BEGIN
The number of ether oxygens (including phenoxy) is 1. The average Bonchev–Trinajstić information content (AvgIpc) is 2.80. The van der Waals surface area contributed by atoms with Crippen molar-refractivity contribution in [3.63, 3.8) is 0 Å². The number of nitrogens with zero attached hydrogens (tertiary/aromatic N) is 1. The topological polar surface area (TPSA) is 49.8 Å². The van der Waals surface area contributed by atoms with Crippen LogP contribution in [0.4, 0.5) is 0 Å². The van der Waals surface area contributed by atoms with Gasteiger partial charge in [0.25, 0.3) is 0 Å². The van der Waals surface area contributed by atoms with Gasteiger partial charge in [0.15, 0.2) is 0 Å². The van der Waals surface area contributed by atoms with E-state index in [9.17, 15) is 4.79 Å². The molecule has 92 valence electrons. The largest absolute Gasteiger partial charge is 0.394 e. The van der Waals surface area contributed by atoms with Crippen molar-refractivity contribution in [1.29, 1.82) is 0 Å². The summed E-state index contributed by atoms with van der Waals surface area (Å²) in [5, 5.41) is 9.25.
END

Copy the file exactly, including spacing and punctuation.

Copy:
The number of ether oxygens (including phenoxy) is 1. The average Bonchev–Trinajstić information content (AvgIpc) is 2.80. The van der Waals surface area contributed by atoms with Crippen molar-refractivity contribution in [3.63, 3.8) is 0 Å². The number of nitrogens with zero attached hydrogens (tertiary/aromatic N) is 1. The topological polar surface area (TPSA) is 49.8 Å². The van der Waals surface area contributed by atoms with Crippen LogP contribution in [0.4, 0.5) is 0 Å². The van der Waals surface area contributed by atoms with Gasteiger partial charge in [0.25, 0.3) is 0 Å². The van der Waals surface area contributed by atoms with Gasteiger partial charge in [0.15, 0.2) is 0 Å². The van der Waals surface area contributed by atoms with E-state index in [9.17, 15) is 4.79 Å². The molecule has 92 valence electrons. The largest absolute Gasteiger partial charge is 0.394 e. The van der Waals surface area contributed by atoms with Crippen molar-refractivity contribution in [1.29, 1.82) is 0 Å². The summed E-state index contributed by atoms with van der Waals surface area (Å²) in [5, 5.41) is 9.25.